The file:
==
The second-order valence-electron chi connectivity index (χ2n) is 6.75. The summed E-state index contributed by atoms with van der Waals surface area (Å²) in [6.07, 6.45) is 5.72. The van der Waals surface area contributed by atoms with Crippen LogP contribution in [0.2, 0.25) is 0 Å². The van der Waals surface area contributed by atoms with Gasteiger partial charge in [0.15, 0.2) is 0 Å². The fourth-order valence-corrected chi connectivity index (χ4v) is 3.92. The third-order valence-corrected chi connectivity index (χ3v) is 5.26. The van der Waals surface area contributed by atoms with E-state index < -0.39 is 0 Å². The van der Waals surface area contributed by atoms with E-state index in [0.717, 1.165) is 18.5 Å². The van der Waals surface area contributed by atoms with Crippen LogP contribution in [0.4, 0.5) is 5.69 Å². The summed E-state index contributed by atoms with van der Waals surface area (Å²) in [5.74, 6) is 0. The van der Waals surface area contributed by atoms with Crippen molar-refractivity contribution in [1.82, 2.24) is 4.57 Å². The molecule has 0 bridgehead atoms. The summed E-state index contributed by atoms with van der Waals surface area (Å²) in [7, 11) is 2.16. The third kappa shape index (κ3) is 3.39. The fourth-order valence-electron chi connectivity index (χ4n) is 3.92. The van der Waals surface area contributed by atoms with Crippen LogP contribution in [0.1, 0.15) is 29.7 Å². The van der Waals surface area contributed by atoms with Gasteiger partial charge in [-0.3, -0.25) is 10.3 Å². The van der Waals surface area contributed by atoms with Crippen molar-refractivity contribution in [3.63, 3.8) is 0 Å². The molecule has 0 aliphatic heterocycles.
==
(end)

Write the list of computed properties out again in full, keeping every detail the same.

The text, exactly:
The second-order valence-electron chi connectivity index (χ2n) is 6.75. The summed E-state index contributed by atoms with van der Waals surface area (Å²) in [6.07, 6.45) is 5.72. The van der Waals surface area contributed by atoms with Crippen LogP contribution in [0.2, 0.25) is 0 Å². The van der Waals surface area contributed by atoms with Gasteiger partial charge in [0.15, 0.2) is 0 Å². The fourth-order valence-corrected chi connectivity index (χ4v) is 3.92. The third-order valence-corrected chi connectivity index (χ3v) is 5.26. The van der Waals surface area contributed by atoms with E-state index < -0.39 is 0 Å². The van der Waals surface area contributed by atoms with E-state index in [0.717, 1.165) is 18.5 Å². The van der Waals surface area contributed by atoms with Crippen LogP contribution in [0.4, 0.5) is 5.69 Å². The summed E-state index contributed by atoms with van der Waals surface area (Å²) in [5.74, 6) is 0. The van der Waals surface area contributed by atoms with Crippen molar-refractivity contribution in [1.82, 2.24) is 4.57 Å². The molecule has 0 bridgehead atoms. The summed E-state index contributed by atoms with van der Waals surface area (Å²) in [7, 11) is 2.16. The third kappa shape index (κ3) is 3.39. The fourth-order valence-electron chi connectivity index (χ4n) is 3.92. The van der Waals surface area contributed by atoms with Crippen LogP contribution in [0.1, 0.15) is 29.7 Å². The van der Waals surface area contributed by atoms with Gasteiger partial charge in [-0.3, -0.25) is 10.3 Å². The van der Waals surface area contributed by atoms with Crippen molar-refractivity contribution in [3.63, 3.8) is 0 Å². The molecule has 0 aliphatic heterocycles.